STREAM PIRACY ON THE RIO GRANDE - CHANGES IN THE CHANNEL OF THE RIO GRANDE, VAL VERDE COUNTY, TEXAS
The most recent change occurred between 1944 and 1961, and most likely during the historic floods of 1954 that produced record flooding along the Rio Grande and Devils Rivers including the town of Del Rio and other towns downstream on the Rio Grande. The flooding was the result of record rainfall between Del Rio and the town of Pandale and within the drainages of the Pecos and Devils Rivers- the two major tributaries to the Rio Grande immediately upstream of the town of Del Rio. The rainfall was the result of the remnants of Hurricane Alice that moved inland from the Gulf of Mexico between June 23 and June 26, 1954. At the town of Del Rio a major bend in the Rio Grande was straightened out during the major flooding that occurred. As a result of this channel modification approximately 560 acres of land that were formerly on the Mexican side of the Rio Grande were transferred to the United States side.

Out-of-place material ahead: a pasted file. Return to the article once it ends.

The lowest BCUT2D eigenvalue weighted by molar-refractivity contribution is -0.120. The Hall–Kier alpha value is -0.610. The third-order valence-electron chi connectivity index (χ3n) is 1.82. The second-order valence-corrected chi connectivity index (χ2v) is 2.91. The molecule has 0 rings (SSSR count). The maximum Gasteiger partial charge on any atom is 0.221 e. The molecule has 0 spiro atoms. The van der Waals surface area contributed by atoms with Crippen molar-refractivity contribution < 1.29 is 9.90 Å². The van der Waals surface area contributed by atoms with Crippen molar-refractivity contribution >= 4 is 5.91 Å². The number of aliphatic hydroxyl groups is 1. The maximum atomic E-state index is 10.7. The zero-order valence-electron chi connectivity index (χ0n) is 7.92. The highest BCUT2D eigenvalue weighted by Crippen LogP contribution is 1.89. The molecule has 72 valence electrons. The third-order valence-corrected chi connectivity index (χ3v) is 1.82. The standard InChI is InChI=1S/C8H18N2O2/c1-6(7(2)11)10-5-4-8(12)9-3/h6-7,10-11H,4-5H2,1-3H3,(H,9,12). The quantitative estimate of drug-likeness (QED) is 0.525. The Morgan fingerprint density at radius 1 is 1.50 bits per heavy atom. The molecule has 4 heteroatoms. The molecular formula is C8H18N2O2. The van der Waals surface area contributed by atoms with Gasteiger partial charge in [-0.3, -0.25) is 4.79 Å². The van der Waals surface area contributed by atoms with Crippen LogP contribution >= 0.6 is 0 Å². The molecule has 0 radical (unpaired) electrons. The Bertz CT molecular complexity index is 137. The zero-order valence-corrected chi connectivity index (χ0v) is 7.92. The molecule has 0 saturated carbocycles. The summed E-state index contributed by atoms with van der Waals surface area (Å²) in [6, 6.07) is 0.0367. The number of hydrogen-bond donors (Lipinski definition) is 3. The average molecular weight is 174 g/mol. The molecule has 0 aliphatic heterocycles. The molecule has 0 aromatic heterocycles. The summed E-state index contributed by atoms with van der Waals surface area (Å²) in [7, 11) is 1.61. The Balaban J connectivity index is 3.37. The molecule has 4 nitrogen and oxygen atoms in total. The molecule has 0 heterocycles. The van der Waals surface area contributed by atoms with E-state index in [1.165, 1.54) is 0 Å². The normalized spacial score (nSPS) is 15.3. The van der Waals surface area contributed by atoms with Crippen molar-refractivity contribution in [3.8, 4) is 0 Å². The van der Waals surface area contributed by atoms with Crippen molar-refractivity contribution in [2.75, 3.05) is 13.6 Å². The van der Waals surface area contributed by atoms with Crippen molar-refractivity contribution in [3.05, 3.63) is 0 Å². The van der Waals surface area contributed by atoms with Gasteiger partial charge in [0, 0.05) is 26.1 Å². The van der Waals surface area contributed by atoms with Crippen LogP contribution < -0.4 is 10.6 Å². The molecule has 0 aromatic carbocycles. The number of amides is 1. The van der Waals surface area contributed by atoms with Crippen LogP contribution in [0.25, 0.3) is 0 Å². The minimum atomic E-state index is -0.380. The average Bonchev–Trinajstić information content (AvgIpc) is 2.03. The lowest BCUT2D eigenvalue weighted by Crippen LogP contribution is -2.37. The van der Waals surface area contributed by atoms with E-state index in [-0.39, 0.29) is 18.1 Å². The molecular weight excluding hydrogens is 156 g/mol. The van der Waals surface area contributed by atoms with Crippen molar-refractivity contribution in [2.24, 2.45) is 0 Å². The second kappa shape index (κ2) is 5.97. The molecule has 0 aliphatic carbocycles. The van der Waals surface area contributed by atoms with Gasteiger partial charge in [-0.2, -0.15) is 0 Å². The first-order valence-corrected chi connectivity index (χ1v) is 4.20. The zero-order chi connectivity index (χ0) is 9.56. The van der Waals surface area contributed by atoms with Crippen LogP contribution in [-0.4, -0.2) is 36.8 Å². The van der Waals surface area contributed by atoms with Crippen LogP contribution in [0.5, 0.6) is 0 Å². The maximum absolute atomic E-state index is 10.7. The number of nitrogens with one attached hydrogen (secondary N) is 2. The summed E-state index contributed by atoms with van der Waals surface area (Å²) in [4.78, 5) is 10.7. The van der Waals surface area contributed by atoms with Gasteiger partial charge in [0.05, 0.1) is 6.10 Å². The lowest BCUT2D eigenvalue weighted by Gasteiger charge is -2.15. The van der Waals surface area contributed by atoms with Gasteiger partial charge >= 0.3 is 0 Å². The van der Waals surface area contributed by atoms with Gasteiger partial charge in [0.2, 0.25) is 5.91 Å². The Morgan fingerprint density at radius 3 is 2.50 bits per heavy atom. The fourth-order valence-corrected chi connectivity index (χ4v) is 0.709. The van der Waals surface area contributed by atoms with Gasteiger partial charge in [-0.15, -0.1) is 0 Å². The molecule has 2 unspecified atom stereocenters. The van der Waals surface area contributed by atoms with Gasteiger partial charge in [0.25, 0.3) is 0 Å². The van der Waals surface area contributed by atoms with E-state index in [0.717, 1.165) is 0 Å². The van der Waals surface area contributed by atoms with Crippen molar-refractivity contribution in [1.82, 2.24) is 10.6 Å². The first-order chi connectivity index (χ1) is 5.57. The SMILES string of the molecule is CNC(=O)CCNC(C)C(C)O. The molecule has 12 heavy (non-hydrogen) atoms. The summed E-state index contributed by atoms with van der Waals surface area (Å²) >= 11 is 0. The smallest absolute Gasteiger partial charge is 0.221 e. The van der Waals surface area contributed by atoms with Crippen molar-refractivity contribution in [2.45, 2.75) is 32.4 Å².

A much older channel modification occurred in the vicinity of the confluence of the Devils River with the Rio Grande. This confluence is now drowned beneath of water of Amistad Reservoir. Evidence for channel modifications is preserved in gravel terrace deposits along the Evans Creek tributary to the Devils River. Gravel terraces along this unusually large tributary contain well rounded pebble to cobble gravel deposits including fragments of a reddish brown porphyritic volcanic rock. The drainage basin for the Box Canyon tributary does not, at present, contain any volcanic rocks. The only known sources of fragments are volcanic rock outcrops in the Big Bend region of Texas and adjacent regions of northern Mexico within the Rio Grande River basin upstream from this locality.